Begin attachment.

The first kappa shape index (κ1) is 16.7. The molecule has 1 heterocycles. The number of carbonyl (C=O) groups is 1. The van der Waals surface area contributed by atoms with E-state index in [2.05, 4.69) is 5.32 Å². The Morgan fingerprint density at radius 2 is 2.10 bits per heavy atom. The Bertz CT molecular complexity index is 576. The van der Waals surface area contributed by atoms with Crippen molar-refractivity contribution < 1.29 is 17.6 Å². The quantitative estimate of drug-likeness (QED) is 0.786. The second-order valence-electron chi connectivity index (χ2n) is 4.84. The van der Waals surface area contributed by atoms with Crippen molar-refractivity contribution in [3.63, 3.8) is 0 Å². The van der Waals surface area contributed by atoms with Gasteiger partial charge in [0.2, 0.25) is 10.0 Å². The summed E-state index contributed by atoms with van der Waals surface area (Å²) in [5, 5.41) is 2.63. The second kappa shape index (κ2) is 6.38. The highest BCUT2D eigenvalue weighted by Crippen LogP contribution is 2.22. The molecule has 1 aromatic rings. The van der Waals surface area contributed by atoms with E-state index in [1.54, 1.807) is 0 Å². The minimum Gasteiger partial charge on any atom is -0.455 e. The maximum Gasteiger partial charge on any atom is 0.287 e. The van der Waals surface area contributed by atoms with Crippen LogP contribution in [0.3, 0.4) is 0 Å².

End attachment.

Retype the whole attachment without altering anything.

The first kappa shape index (κ1) is 16.7. The molecule has 1 heterocycles. The number of carbonyl (C=O) groups is 1. The van der Waals surface area contributed by atoms with E-state index in [2.05, 4.69) is 5.32 Å². The Morgan fingerprint density at radius 2 is 2.10 bits per heavy atom. The Bertz CT molecular complexity index is 576. The van der Waals surface area contributed by atoms with Crippen molar-refractivity contribution < 1.29 is 17.6 Å². The quantitative estimate of drug-likeness (QED) is 0.786. The second-order valence-electron chi connectivity index (χ2n) is 4.84. The van der Waals surface area contributed by atoms with Crippen molar-refractivity contribution in [3.63, 3.8) is 0 Å². The van der Waals surface area contributed by atoms with Gasteiger partial charge in [0.2, 0.25) is 10.0 Å². The summed E-state index contributed by atoms with van der Waals surface area (Å²) in [5, 5.41) is 2.63. The second kappa shape index (κ2) is 6.38. The highest BCUT2D eigenvalue weighted by Crippen LogP contribution is 2.22. The molecule has 1 aromatic rings. The van der Waals surface area contributed by atoms with E-state index in [1.54, 1.807) is 0 Å². The minimum Gasteiger partial charge on any atom is -0.455 e. The maximum Gasteiger partial charge on any atom is 0.287 e. The van der Waals surface area contributed by atoms with Crippen LogP contribution in [0.3, 0.4) is 0 Å².